Low output fuels Guatemalan cardamom prices

GUATEMALAN cardamom prices look likely to face increases over the coming weeks due to an expected fall in output.

According to the latest trade estimates, Guatemala’s 2006/07 cardamom crop, harvesting of which is expected to finish in March, will total around 21,000 tonnes compared with 25,000 tonnes in 2005/06 and 32,000 tonnes in 2004/05.

Andrew Barker of the trading division of UK company Natco Foods said that due to the current production shortfall, medium sized whole green cardamoms are now commanding prices of $9,100 a tonne c&f Europe, a level which is some $2,000 a tonne higher than that of two months ago.

“The crop started in October at around $6,100 [a tonne] for a medium whole green. It went to about $7,100 in November and it has since leapt in the last one week by $2,000 a tonne to around $9,100 to $9,250. That is because of the shortfall – it was a smaller crop and there is no material carried over from the last crop, ” he added. Mr Barker indicated that MYQ cardamoms of a minimum of 360gpl are now being traded at $3,100 a tonne c&f Europe.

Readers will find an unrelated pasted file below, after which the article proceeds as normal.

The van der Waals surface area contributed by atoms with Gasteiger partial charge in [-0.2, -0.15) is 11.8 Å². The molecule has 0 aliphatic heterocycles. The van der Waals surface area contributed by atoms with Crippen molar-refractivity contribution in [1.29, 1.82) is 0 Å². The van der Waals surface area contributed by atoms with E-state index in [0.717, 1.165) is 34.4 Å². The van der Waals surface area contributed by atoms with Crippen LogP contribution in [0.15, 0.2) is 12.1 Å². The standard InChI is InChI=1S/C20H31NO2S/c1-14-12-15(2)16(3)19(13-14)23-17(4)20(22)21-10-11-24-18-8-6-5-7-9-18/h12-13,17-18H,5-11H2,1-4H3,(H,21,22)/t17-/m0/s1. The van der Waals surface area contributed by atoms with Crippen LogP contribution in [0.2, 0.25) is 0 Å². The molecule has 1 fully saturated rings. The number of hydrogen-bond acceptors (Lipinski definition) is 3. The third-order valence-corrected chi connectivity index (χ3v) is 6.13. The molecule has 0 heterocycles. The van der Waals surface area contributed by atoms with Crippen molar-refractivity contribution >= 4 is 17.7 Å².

In December, traders were already warning that the crop was likely to be smaller than normal. In addition, they attributed price increases being seen at the time to a lack of material arriving from Guatemala.

The exact reasons for the decline in output are unclear although it is suspected that collections have been less because local villagers were discouraged by the relatively low prices experienced in 2006.

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